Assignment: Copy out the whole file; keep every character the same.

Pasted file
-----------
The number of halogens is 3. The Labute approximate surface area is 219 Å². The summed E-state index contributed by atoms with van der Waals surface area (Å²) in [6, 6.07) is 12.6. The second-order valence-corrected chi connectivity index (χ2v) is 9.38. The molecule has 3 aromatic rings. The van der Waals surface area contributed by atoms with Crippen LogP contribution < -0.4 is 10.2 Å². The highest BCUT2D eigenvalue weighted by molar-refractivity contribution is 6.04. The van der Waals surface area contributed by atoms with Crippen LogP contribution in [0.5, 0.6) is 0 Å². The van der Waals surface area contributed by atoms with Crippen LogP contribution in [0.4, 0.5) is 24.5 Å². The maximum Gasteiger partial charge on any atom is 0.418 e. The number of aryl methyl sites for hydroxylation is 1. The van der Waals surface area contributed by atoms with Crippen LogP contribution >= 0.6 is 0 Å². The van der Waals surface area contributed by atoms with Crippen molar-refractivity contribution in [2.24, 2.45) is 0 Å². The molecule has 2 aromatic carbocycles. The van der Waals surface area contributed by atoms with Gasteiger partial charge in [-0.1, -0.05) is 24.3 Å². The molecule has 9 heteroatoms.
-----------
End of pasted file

The number of halogens is 3. The Labute approximate surface area is 219 Å². The summed E-state index contributed by atoms with van der Waals surface area (Å²) in [6, 6.07) is 12.6. The second-order valence-corrected chi connectivity index (χ2v) is 9.38. The molecule has 3 aromatic rings. The van der Waals surface area contributed by atoms with Crippen LogP contribution < -0.4 is 10.2 Å². The highest BCUT2D eigenvalue weighted by molar-refractivity contribution is 6.04. The van der Waals surface area contributed by atoms with Crippen LogP contribution in [0.5, 0.6) is 0 Å². The van der Waals surface area contributed by atoms with Crippen LogP contribution in [0.4, 0.5) is 24.5 Å². The maximum Gasteiger partial charge on any atom is 0.418 e. The number of aryl methyl sites for hydroxylation is 1. The van der Waals surface area contributed by atoms with Crippen LogP contribution >= 0.6 is 0 Å². The van der Waals surface area contributed by atoms with Crippen molar-refractivity contribution in [2.24, 2.45) is 0 Å². The molecule has 2 aromatic carbocycles. The van der Waals surface area contributed by atoms with Gasteiger partial charge in [-0.1, -0.05) is 24.3 Å². The molecule has 9 heteroatoms.